“NOT AT ALL! SUCH BULLSHIT! SUCH BULLSHIT!”
“If I fuck up, it’s on me. If you fuck up, it’s on me.” (I’ll readily concede that the Christian prohibition against swearing is one I frequently have difficulty upholding.)
At this point although there was nobody in our direct vicinity, I could tell we were attracting attention from drunken stragglers. I could also see police in the distance. Her eyes shot into me like daggers. Her volume caused heads to turn our way. I could tell she wasn’t going to change her mind, but she was about to grab me (whether in a “good” or “bad” way I couldn’t tell). I figured it was time to go. After all, if a woman decides to hit a man, who’s going to get the blame? If she fucked up, it would be on me.
And as far as getting her number, she wasn’t my type.
So I looked straight into her eyes, repeated my refrain, and walked away.
“YOU FUCKING BASTARD!!!!!! WRONG!!!! SO WRONG!!! YOU’RE A FUCKIING MONSTER!!!!! MONSTER!!!!!!” gradually fading into the distance as I make my way up the street with a nice wide grin.
It would have taken some skill to transition, but I’ve seen that look in a woman’s eyes before, and it’s never been followed by the friend-zone. Overtly opposing feminism may not be optimal Game, but it sure as hell beats being nice. I find this to be evidence that although women may not want you to oppose them, they actually do.
No matter how hypothetical a discussion might be, to a woman it’s ultimately about her. Moreover, she’s likely to project that mindset onto others, assuming that her conversation partner isn’t arguing about a hypothetical either and instead making a point that matters especially to him. Therefore, I think by choosing that particular issue, I inadvertently framed myself as an Alpha, a man with similar concerns as professional athletes who have to worry about their flings stealing their semen out of their condoms. After all, Betas need not be particularly worried about women trying to fraudulently maximize the use of their seed. Even though I’ve only had one incident that might relate to what I described (a girl once tried to slip off a condom right before we had sex in a prior epoch of my life), she assumed that women trying to trick me into impregnating them was first and foremost in my mind. Thus, I believe it’s of particular importance that if you want to support an issue particular to men that would strike women as being of concern to Betas (i.e. paternity fraud), be certain you’ve first framed yourself as Alpha, for an Alpha defending Betas will come across as far differently than a Beta whining about the possibility of somehow getting screwed over himself. Indeed, the possibility of being destroyed by unfair divorce laws and being tricked into impregnating a woman are both valid concerns for men and both reflect what we don’t like about women, but discussing the latter will strike most women as somewhat authoritative, the former as butt-hurtedness. Obviously, make your point, but be aware of the possibility that defending something that primarily affects Betas may well frame you as a Beta unless you sufficiently inoculate yourself.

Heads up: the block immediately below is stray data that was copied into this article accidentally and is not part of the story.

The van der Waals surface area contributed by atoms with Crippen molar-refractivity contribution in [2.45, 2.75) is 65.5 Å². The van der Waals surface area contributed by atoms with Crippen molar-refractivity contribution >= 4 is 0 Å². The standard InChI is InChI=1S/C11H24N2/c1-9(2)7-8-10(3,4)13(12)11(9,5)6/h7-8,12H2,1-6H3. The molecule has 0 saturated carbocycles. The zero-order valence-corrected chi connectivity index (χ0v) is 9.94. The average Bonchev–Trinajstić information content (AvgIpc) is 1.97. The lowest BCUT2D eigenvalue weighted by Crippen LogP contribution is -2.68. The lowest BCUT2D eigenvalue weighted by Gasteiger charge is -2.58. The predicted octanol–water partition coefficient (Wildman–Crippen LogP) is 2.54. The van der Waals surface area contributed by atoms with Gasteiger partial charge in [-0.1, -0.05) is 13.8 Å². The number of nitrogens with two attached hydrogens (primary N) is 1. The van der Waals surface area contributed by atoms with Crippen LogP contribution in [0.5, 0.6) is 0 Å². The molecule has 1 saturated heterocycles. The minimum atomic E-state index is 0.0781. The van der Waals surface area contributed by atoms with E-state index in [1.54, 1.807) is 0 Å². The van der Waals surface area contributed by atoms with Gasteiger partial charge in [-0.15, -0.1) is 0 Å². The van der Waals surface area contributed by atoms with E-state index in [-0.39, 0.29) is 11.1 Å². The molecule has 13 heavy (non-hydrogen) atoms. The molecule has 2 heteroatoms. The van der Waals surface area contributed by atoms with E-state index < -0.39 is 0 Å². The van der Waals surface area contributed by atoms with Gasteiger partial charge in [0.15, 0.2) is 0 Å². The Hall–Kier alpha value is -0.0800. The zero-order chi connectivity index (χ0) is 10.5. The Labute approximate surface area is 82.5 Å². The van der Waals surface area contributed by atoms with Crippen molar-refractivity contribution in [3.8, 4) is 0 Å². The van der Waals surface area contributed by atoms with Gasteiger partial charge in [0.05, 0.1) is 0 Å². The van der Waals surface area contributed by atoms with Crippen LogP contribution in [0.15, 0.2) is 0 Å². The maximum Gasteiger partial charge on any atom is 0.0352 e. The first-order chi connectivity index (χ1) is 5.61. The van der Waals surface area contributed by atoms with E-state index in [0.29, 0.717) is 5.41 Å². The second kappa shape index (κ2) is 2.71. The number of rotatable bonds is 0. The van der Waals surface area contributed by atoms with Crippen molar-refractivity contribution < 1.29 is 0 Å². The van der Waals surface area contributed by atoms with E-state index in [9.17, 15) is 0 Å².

I really wish there had been an audience, for I suspect that anybody witnessing her meltdown would have sided with me.
Although during prior political discussions I decided not to listen to that little voice inside that didn’t want to say anything that might cause me to be disliked, this time that voice wasn’t there. At all. Love me, hate me? I didn’t care. I was right, I knew it, and that’s what mattered. Furthermore, I wanted to make my points enough to engage that part of my brain that made them but not enough to stress about it. If for an instant or so it looked like there was a remote possibility she’d get the upper hand, I calmly neutralized it. This shows me that I am in fact becoming more the man I want to be.
I found the blasé way in which she treated her boyfriend downright hilarious. It was difficult stifling my laughter.
If I encounter her again, I’m curious about what will happen. If she says she hates me, I’ll tell her to join the club. “No, literally. Do you want to join the club? I’ll have the local chapter president get in touch with you. I think ‘Martel’s Despisers’ (sounds better with my real name) meets every other Sunday or something.” Moreover, would a random woman waking up to me and slapping me serve as some sort of “social proof”? I’ve been holed up at home or Starbucks writing a lot lately, but this isn’t exactly a huge city so I may well find out.
I have no idea what her name is.
Anyhow, I’m plodding along with my book, having fun but wishing I had a lot more time to devote to it. And I miss blogging. That’s why I wrote this.
God bless you all.